GSA Annual Meeting in Phoenix, Arizona, USA - 2019

Paper No. 9-8
Presentation Time: 11:10 AM


THIGPEN, J. Ryan1, BROWN, Summer J.1, MCGLUE, Michael M.1, WOOLERY, Edward W.2, HOAR, Rachel M.3, GUENTHNER, William R.4, GALLEN, Sean F.5 and SWALLOM, Meredith L.1, (1)Department of Earth and Environmental Sciences, University of Kentucky, Lexington, KY 40506, (2)Earth & Environmental Sciences, University of Kentucky, Lexington, KY 40506, (3)Earth and Environmental Sciences, University of Kentucky, 121 Washington Ave., Lexington, KY 40506, (4)Department of Geology, University of Illinois at Urbana-Champaign, 3081 Natural History Building, 1301 W. Green St., Urbana, IL 61801, (5)Department of Geosciences, Colorado State University, 400 University Ave., Fort Collins, CO 80521-1482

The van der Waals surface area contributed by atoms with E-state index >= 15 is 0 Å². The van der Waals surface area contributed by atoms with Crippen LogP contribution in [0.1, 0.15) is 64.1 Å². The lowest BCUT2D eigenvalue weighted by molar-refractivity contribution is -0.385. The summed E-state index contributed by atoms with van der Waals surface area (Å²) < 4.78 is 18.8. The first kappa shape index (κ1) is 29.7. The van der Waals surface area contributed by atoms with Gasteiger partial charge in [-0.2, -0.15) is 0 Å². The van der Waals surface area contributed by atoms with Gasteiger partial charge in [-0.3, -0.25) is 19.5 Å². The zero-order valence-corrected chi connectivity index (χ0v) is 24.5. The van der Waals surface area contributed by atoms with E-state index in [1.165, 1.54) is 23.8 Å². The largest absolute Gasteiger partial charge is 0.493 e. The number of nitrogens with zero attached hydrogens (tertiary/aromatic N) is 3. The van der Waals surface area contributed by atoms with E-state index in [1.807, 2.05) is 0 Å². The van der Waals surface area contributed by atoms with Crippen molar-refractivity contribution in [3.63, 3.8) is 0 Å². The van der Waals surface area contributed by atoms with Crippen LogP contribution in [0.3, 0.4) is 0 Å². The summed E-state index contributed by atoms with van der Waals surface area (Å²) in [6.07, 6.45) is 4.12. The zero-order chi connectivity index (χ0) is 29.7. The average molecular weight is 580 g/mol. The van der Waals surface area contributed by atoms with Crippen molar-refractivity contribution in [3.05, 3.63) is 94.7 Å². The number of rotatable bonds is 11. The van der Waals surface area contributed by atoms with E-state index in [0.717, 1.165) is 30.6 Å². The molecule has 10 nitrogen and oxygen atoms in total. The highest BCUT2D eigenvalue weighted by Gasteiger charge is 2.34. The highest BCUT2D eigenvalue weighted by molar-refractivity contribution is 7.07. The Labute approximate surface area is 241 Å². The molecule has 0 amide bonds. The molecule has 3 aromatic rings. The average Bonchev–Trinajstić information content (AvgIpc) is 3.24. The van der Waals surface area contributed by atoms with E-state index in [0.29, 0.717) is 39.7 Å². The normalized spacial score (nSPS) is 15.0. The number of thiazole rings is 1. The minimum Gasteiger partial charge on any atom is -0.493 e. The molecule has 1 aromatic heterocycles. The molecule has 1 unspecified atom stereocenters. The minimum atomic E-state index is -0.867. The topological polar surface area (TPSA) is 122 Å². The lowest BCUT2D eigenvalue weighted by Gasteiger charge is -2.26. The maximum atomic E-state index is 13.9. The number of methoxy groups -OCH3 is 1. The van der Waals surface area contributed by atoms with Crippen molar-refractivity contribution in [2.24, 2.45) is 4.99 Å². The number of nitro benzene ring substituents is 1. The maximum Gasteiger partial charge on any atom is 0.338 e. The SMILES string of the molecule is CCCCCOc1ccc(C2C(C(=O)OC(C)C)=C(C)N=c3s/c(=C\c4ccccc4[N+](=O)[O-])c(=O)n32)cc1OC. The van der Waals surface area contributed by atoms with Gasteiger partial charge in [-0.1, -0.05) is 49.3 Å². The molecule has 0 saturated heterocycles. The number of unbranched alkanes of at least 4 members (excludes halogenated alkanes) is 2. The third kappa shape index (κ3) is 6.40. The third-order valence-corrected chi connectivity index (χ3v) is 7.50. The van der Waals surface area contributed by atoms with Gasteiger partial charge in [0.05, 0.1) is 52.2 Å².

Removal of mountain topography is classically attributed to surface processes such as river and glacial erosion and land sliding and because of this, complete removal of old mountain belts like the Appalachians usually takes >10-100 million years or more. Here, we demonstrate that mountain belts can be completely and rapidly (<2 Myr) removed by a migrating hotspot. In western North America, multiple mountain belts, including the Teton Range, are apparently truncated by the relatively low relief track of the Yellowstone hotspot, leading to a previously untested hypothesis that topography along the track has been erased. In the case of the Teton Range, multiple emerging datasets obtained by our group over the last three summers indicate that the paleo-Teton fault extends much further north than the topographic expression of the present-day range (~155-210 km v. 65 km), extending across the modern-day Yellowstone hotspot track. These analyses also indicate that the majority of slip and the associated footwall mountain range growth had accumulated prior to Yellowstone encroachment at ~2 Ma, leading us to interpret that the hotpot removed the northern extension of the paleo-Teton Range. This prediction is corroborated by new seismic reflection data from northern Jackson Lake that indicates that the main Teton fault scarp recognized along the range front links with multiple previously recognized active fault segments north of Jackson Lake. Linkage of disparate fault segments into a single continuous fault zone results in a minimum active northern extension of ~15 km (25%) for the main Teton fault. We propose that eastward migration of the Yellowstone hotspot relative to stable North America resulted in collapse of 600-1600 km3 of paleo-Teton mountain topography following three supercaldera (VEI 8) eruptions from 2.0 Ma to 600 ka. If correct, this cataclysmic collapse of mountain belts would represent one of the fastest topography removal mechanisms in the world.